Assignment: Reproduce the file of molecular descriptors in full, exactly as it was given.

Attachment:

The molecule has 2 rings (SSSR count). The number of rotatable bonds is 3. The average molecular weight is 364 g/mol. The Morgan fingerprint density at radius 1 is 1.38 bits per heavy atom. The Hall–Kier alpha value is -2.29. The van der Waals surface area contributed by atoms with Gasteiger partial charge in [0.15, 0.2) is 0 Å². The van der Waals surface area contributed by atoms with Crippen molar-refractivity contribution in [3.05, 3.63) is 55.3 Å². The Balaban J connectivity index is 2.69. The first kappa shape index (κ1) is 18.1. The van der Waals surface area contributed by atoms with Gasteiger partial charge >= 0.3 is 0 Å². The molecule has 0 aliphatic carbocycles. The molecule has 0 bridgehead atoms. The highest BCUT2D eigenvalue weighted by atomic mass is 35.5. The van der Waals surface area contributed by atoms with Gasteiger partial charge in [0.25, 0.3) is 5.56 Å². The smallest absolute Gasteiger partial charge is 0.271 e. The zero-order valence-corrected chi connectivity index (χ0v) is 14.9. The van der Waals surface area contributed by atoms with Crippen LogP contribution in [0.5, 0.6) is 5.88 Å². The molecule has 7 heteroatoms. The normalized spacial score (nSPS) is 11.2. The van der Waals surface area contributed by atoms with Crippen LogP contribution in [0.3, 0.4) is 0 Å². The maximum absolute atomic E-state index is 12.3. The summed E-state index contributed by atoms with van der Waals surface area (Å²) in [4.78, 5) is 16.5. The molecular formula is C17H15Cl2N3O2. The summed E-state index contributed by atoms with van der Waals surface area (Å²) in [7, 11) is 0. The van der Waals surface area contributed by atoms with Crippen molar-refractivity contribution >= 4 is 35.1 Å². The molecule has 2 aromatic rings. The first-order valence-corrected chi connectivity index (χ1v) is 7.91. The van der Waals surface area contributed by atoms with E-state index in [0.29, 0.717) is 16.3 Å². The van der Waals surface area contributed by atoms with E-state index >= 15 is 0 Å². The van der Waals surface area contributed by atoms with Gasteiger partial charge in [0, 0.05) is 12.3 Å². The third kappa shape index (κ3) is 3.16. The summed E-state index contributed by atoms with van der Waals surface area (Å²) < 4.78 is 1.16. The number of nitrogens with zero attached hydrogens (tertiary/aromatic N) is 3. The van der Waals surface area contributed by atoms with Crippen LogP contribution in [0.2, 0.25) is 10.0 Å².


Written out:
The molecule has 2 rings (SSSR count). The number of rotatable bonds is 3. The average molecular weight is 364 g/mol. The Morgan fingerprint density at radius 1 is 1.38 bits per heavy atom. The Hall–Kier alpha value is -2.29. The van der Waals surface area contributed by atoms with Gasteiger partial charge in [0.15, 0.2) is 0 Å². The van der Waals surface area contributed by atoms with Crippen molar-refractivity contribution in [3.05, 3.63) is 55.3 Å². The Balaban J connectivity index is 2.69. The first kappa shape index (κ1) is 18.1. The van der Waals surface area contributed by atoms with Gasteiger partial charge >= 0.3 is 0 Å². The molecule has 0 aliphatic carbocycles. The molecule has 0 bridgehead atoms. The highest BCUT2D eigenvalue weighted by atomic mass is 35.5. The van der Waals surface area contributed by atoms with Gasteiger partial charge in [0.25, 0.3) is 5.56 Å². The smallest absolute Gasteiger partial charge is 0.271 e. The zero-order valence-corrected chi connectivity index (χ0v) is 14.9. The van der Waals surface area contributed by atoms with Crippen LogP contribution in [0.5, 0.6) is 5.88 Å². The molecule has 7 heteroatoms. The normalized spacial score (nSPS) is 11.2. The van der Waals surface area contributed by atoms with Crippen LogP contribution in [0.3, 0.4) is 0 Å². The maximum absolute atomic E-state index is 12.3. The summed E-state index contributed by atoms with van der Waals surface area (Å²) in [4.78, 5) is 16.5. The molecular formula is C17H15Cl2N3O2. The summed E-state index contributed by atoms with van der Waals surface area (Å²) in [7, 11) is 0. The van der Waals surface area contributed by atoms with Crippen molar-refractivity contribution >= 4 is 35.1 Å². The molecule has 2 aromatic rings. The first-order valence-corrected chi connectivity index (χ1v) is 7.91. The van der Waals surface area contributed by atoms with E-state index in [0.29, 0.717) is 16.3 Å². The van der Waals surface area contributed by atoms with E-state index >= 15 is 0 Å². The van der Waals surface area contributed by atoms with Gasteiger partial charge in [0, 0.05) is 12.3 Å². The third kappa shape index (κ3) is 3.16. The summed E-state index contributed by atoms with van der Waals surface area (Å²) < 4.78 is 1.16. The number of nitrogens with zero attached hydrogens (tertiary/aromatic N) is 3. The van der Waals surface area contributed by atoms with Crippen LogP contribution in [0.2, 0.25) is 10.0 Å².